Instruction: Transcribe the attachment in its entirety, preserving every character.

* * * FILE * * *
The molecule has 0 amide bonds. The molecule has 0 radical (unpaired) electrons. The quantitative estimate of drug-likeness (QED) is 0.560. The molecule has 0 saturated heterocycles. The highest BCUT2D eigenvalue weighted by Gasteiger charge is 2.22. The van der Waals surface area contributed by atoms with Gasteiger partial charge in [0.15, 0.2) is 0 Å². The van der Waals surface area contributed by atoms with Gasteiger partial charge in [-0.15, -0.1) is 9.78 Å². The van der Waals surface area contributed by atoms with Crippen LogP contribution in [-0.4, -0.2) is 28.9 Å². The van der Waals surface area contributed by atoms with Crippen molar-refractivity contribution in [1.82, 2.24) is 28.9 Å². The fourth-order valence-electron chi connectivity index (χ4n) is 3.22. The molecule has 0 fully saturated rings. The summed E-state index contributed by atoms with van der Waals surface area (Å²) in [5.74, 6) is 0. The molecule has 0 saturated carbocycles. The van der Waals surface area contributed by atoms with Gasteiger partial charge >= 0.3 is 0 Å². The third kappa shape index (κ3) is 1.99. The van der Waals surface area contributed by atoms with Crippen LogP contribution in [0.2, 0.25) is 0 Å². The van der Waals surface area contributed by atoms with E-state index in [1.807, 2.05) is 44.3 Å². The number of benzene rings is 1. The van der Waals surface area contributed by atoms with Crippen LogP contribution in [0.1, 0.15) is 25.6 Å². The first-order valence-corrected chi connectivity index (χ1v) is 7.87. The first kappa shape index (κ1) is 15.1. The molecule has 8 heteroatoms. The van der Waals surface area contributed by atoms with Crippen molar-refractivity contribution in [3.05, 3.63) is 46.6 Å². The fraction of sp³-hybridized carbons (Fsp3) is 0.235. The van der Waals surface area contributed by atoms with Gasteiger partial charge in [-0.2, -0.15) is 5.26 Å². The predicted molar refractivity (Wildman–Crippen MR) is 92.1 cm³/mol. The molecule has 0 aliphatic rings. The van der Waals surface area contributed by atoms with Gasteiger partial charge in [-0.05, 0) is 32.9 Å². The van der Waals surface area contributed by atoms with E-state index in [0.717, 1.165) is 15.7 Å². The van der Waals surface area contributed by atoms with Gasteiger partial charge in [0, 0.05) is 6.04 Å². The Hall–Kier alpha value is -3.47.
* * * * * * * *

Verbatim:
The molecule has 0 amide bonds. The molecule has 0 radical (unpaired) electrons. The quantitative estimate of drug-likeness (QED) is 0.560. The molecule has 0 saturated heterocycles. The highest BCUT2D eigenvalue weighted by Gasteiger charge is 2.22. The van der Waals surface area contributed by atoms with Gasteiger partial charge in [0.15, 0.2) is 0 Å². The van der Waals surface area contributed by atoms with Gasteiger partial charge in [-0.15, -0.1) is 9.78 Å². The van der Waals surface area contributed by atoms with Crippen LogP contribution in [-0.4, -0.2) is 28.9 Å². The van der Waals surface area contributed by atoms with Crippen molar-refractivity contribution in [1.82, 2.24) is 28.9 Å². The fourth-order valence-electron chi connectivity index (χ4n) is 3.22. The molecule has 0 fully saturated rings. The summed E-state index contributed by atoms with van der Waals surface area (Å²) in [5.74, 6) is 0. The molecule has 0 saturated carbocycles. The van der Waals surface area contributed by atoms with Gasteiger partial charge >= 0.3 is 0 Å². The third kappa shape index (κ3) is 1.99. The van der Waals surface area contributed by atoms with Crippen LogP contribution in [0.2, 0.25) is 0 Å². The van der Waals surface area contributed by atoms with E-state index in [1.807, 2.05) is 44.3 Å². The number of benzene rings is 1. The van der Waals surface area contributed by atoms with Crippen LogP contribution in [0.1, 0.15) is 25.6 Å². The first-order valence-corrected chi connectivity index (χ1v) is 7.87. The first kappa shape index (κ1) is 15.1. The molecule has 8 heteroatoms. The van der Waals surface area contributed by atoms with Crippen molar-refractivity contribution in [3.05, 3.63) is 46.6 Å². The fraction of sp³-hybridized carbons (Fsp3) is 0.235. The van der Waals surface area contributed by atoms with Gasteiger partial charge in [-0.2, -0.15) is 5.26 Å². The predicted molar refractivity (Wildman–Crippen MR) is 92.1 cm³/mol. The molecule has 0 aliphatic rings. The van der Waals surface area contributed by atoms with Gasteiger partial charge in [-0.05, 0) is 32.9 Å². The van der Waals surface area contributed by atoms with E-state index in [0.717, 1.165) is 15.7 Å². The van der Waals surface area contributed by atoms with Gasteiger partial charge in [0, 0.05) is 6.04 Å². The Hall–Kier alpha value is -3.47.